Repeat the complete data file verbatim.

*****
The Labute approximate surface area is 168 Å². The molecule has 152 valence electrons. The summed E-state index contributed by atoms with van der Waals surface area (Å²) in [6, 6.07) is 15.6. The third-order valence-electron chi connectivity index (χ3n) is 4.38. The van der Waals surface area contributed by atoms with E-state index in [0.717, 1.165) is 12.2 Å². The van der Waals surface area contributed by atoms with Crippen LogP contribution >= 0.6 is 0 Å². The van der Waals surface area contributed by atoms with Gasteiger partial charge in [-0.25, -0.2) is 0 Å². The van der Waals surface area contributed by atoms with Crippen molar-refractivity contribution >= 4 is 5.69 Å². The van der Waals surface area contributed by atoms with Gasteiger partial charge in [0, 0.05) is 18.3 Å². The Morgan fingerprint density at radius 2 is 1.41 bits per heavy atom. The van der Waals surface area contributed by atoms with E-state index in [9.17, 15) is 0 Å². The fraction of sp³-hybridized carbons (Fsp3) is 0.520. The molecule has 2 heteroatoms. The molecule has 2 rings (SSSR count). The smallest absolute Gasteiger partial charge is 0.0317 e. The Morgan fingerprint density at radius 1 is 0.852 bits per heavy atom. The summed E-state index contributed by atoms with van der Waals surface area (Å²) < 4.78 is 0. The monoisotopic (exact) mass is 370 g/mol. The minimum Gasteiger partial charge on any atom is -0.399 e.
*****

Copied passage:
The Labute approximate surface area is 168 Å². The molecule has 152 valence electrons. The summed E-state index contributed by atoms with van der Waals surface area (Å²) in [6, 6.07) is 15.6. The third-order valence-electron chi connectivity index (χ3n) is 4.38. The van der Waals surface area contributed by atoms with E-state index in [0.717, 1.165) is 12.2 Å². The van der Waals surface area contributed by atoms with Crippen LogP contribution >= 0.6 is 0 Å². The van der Waals surface area contributed by atoms with Gasteiger partial charge in [-0.25, -0.2) is 0 Å². The van der Waals surface area contributed by atoms with Crippen molar-refractivity contribution >= 4 is 5.69 Å². The van der Waals surface area contributed by atoms with Gasteiger partial charge in [0, 0.05) is 18.3 Å². The Morgan fingerprint density at radius 2 is 1.41 bits per heavy atom. The van der Waals surface area contributed by atoms with E-state index in [9.17, 15) is 0 Å². The fraction of sp³-hybridized carbons (Fsp3) is 0.520. The molecule has 2 heteroatoms. The molecule has 2 rings (SSSR count). The smallest absolute Gasteiger partial charge is 0.0317 e. The Morgan fingerprint density at radius 1 is 0.852 bits per heavy atom. The summed E-state index contributed by atoms with van der Waals surface area (Å²) < 4.78 is 0. The monoisotopic (exact) mass is 370 g/mol. The minimum Gasteiger partial charge on any atom is -0.399 e.